Morris Canal, at the Jersey City end. That's it, above.
The tide is relatively high, so that sunken lumberyard of imperishable 19th-century timber, to the left of the photo, isn't as impressive now as it will be six hours later.
The narrow body of water shown once stretched a hundred miles or so, over hill and dale, to the Delaware River.
This shot was taken at about 7:30 AM. This is what I do, now, weekdays:
I ride my bike from Chateau Smithbowen down to 39th street, and from there I catch the 7 AM ferry to Jersey City. I ride the bike from the ferry landing up LaSalle Street and then, when that peters out, up Grand Street -- a busier street, full of the usual obnoxious aggressive entitled Jersey drivers -- to the unpropitiously-named Jersey Avenue(*).
Then south to the footbridge where the photo above was taken. Through various cunning byways I find my way into the boatyard. I go into the office and pester the boatyard guys, in my ineffectual, polite way -- I'm a squeaky wheel, but I squeak very softly -- and then I clamber up onto the boat and potter. Here's the result of some recent pottering:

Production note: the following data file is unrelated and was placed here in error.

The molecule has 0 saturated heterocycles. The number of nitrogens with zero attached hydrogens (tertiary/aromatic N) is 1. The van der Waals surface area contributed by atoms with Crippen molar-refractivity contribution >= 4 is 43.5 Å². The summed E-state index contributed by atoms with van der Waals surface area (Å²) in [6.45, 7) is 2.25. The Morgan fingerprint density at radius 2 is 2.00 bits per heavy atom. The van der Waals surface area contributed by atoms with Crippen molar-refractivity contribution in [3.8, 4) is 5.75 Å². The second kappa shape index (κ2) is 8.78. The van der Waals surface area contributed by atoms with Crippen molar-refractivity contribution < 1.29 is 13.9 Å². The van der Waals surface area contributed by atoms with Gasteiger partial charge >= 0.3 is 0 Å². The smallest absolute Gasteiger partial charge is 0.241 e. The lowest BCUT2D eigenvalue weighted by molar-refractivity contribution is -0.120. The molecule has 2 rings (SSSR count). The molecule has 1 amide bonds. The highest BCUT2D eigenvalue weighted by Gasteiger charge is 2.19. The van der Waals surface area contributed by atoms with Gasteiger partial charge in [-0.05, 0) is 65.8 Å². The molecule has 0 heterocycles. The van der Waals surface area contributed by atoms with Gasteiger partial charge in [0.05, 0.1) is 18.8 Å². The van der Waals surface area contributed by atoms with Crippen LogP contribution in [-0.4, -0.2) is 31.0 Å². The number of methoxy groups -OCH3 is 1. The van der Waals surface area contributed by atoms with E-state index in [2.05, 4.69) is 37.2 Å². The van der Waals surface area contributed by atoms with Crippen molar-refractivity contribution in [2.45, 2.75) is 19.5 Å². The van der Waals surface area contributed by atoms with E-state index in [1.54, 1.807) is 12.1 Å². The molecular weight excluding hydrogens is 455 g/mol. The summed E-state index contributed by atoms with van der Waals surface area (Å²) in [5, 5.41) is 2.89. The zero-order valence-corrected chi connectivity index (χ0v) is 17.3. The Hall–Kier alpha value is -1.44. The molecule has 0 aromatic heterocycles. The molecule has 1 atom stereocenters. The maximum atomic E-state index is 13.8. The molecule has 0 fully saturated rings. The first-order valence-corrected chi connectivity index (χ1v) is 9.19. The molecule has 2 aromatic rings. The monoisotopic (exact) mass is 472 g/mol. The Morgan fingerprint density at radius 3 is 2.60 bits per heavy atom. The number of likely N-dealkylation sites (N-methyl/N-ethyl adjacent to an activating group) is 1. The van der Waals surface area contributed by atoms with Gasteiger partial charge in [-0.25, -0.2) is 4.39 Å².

Yes, the solar panel -- the thing that might have prevented the most recent disaster, if it had been installed three weeks ago.
Or maybe not.
That rail-mounting looks simple, but reflects a few false starts, and the unlovely but quite serviceable plastic rail clamps hide several uselessly drilled holes. (Who knew that when you order a stainless-steel U-bolt with an inner diameter of one inch, it arrives with an inner diameter of 15/16"? Clearly I went to the wrong schools.)
Back to the Morris Canal. Here's the view looking West, toward New York Harbor:
We take our pleasures where we find them. At the moment, mine are the joys of Jersey City.
(*) Google Earth will show you all this if you're really interested.